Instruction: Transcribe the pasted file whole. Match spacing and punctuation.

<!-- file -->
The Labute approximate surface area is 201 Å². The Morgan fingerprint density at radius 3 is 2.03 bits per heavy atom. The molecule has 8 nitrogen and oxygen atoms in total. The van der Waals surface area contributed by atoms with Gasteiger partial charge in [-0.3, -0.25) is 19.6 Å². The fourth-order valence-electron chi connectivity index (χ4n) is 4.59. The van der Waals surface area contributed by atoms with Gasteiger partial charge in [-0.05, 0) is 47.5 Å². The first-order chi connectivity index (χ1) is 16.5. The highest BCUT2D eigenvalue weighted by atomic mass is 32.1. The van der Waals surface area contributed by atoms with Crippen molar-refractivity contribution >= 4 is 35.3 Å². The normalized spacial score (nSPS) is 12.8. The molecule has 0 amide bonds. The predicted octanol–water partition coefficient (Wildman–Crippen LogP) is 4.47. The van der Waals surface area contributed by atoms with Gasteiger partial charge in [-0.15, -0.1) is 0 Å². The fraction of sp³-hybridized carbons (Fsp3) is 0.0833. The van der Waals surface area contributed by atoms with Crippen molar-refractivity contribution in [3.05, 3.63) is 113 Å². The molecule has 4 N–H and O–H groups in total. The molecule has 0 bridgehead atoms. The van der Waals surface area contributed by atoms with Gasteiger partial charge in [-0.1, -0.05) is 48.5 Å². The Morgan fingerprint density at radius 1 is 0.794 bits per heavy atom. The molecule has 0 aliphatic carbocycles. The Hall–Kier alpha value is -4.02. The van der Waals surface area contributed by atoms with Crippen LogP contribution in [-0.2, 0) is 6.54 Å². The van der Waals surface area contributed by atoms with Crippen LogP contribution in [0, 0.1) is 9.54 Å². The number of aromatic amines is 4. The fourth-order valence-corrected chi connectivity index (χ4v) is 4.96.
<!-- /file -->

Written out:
The Labute approximate surface area is 201 Å². The Morgan fingerprint density at radius 3 is 2.03 bits per heavy atom. The molecule has 8 nitrogen and oxygen atoms in total. The van der Waals surface area contributed by atoms with Gasteiger partial charge in [-0.3, -0.25) is 19.6 Å². The fourth-order valence-electron chi connectivity index (χ4n) is 4.59. The van der Waals surface area contributed by atoms with Gasteiger partial charge in [-0.05, 0) is 47.5 Å². The first-order chi connectivity index (χ1) is 16.5. The highest BCUT2D eigenvalue weighted by atomic mass is 32.1. The van der Waals surface area contributed by atoms with Crippen molar-refractivity contribution >= 4 is 35.3 Å². The normalized spacial score (nSPS) is 12.8. The molecule has 0 amide bonds. The predicted octanol–water partition coefficient (Wildman–Crippen LogP) is 4.47. The van der Waals surface area contributed by atoms with Gasteiger partial charge in [-0.15, -0.1) is 0 Å². The fraction of sp³-hybridized carbons (Fsp3) is 0.0833. The van der Waals surface area contributed by atoms with Crippen molar-refractivity contribution in [3.05, 3.63) is 113 Å². The molecule has 4 N–H and O–H groups in total. The molecule has 0 bridgehead atoms. The van der Waals surface area contributed by atoms with Gasteiger partial charge in [-0.1, -0.05) is 48.5 Å². The Morgan fingerprint density at radius 1 is 0.794 bits per heavy atom. The molecule has 0 aliphatic carbocycles. The Hall–Kier alpha value is -4.02. The van der Waals surface area contributed by atoms with Crippen LogP contribution in [-0.2, 0) is 6.54 Å². The van der Waals surface area contributed by atoms with Crippen LogP contribution in [0, 0.1) is 9.54 Å². The number of aromatic amines is 4. The fourth-order valence-corrected chi connectivity index (χ4v) is 4.96.